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Destiny and Power: The American Odyssey of George Herbert Walker Bush

Destiny and Power: The American Odyssey of George Herbert Walker BushDestiny and Power: The American Odyssey of George Herbert Walker Bush by Jon Meacham
My rating: 3 of 5 stars

I admire George Herbert Walker Bush. When I was a Republican I described myself as a "Bush Republican" until that term took on equivocal meanings. I think he was the best president of my lifetime (Nixon to Obama). I admire his great skill at foreign policy, his decency, his pragmatism, and what I think is a genuine goodness.

Meacham appears to admire the same things, as this book paints Bush in a very positive light as representing a bygone era in American politics, the last of a breed of mid-twentieth century leaders like Eisenhower. But Meacham is also clear that along with the patrician virtues he gained from his family and upbringing there was also great ambition and a desire for power which could lead Bush to do things to win which didn't fit this image of his character (I easily concede that the 88 campaign was one of the roughest and helped to spawn a new era in politics that is very unlike Bush himself). Meacham writes, however, that while Bush would fight to win power, he generally seems to have used it to good effect and within limitations.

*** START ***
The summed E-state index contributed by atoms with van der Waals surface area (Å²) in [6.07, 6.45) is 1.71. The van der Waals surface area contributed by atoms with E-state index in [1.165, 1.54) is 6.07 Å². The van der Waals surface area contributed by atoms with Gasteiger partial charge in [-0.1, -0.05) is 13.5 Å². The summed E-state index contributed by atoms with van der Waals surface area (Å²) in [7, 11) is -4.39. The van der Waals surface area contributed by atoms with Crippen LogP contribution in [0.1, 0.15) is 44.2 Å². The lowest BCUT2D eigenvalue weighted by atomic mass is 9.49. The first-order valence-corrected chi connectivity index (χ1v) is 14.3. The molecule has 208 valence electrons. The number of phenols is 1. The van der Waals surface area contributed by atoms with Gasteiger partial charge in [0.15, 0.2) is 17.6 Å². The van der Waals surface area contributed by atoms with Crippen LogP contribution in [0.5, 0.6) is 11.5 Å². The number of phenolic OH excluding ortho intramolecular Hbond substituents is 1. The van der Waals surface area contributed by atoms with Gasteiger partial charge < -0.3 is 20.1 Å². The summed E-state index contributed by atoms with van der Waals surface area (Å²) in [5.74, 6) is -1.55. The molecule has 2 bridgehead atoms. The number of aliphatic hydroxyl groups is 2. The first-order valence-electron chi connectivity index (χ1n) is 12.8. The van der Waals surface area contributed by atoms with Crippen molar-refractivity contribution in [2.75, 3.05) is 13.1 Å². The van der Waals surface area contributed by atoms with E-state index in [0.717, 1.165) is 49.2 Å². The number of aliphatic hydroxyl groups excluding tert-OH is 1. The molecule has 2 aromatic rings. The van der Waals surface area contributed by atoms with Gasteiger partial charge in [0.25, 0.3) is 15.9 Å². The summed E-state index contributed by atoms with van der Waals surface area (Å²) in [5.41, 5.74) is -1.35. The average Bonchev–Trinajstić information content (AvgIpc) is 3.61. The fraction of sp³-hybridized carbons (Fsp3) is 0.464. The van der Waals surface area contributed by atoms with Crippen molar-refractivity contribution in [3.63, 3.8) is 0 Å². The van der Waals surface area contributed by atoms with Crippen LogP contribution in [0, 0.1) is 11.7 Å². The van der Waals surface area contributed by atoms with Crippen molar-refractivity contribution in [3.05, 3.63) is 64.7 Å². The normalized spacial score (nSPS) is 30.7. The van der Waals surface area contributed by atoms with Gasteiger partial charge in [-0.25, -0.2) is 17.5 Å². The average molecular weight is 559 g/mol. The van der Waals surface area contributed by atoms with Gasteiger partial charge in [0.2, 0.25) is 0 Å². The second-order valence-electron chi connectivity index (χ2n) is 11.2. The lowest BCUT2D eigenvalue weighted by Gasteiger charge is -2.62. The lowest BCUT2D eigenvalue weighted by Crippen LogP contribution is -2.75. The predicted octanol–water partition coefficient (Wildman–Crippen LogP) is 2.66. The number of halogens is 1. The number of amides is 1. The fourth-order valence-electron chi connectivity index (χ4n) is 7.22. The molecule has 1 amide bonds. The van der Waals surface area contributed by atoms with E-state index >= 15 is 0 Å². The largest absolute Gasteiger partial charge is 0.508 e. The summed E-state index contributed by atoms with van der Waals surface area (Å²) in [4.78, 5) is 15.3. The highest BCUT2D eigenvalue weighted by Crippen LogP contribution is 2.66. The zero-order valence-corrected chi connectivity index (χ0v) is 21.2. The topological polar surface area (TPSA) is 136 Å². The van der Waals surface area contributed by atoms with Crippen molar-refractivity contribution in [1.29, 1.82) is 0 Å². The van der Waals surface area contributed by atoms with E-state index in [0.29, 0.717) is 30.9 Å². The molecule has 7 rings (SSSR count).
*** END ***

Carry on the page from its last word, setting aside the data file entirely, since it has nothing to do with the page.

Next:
This biography made news for its candid statements about Donald Rumsfeld and Dick Cheney, though there is much more in the book. The biographies advantage is a reliance upon George and Barbara's journals and extensive interviews with them and other members of the Bush family, inner circle, and political opponents and colleagues.

What frustrated me about the book would have been a little more settled had Author's Note at the end been part of a preface. Meacham wrote, "My aim in the book was to paint a biographical portrait of the forty-first president. This is neither a full life-and-times nor a history of the Bush family; it is, rather, an attempt to give readers a sense of a singular and complicated man whose life and career span so much of our history." The episodic portrait frustrated me. The LA riots merited a paragraph and no analysis. There was no discussion of our foreign policy toward the Aquino government, important at the time. Etc. I expressed these frustrations with Michael while I was reading it. In this Author's Note Meacham writes, "Because many readers will have lived through the Bush 41 years there will doubtless be those who will argue with the exclusion of this episode or that issue or with my choice of narrative emphasis. So be it." So, I had hoped for more thorough analysis.

One strange bit analysis lacking is how Bush 41's Iraq War contributed to the on-going world crisis in the Middle East, despite his best efforts to keep it measured. And how his attempts to forge a post-Cold War world that fulfilled the vision of the UN's founders floundered without him and his team at the helm.

So, I enjoyed the book and its insights into a man I admire while also disliking the books shortcomings.

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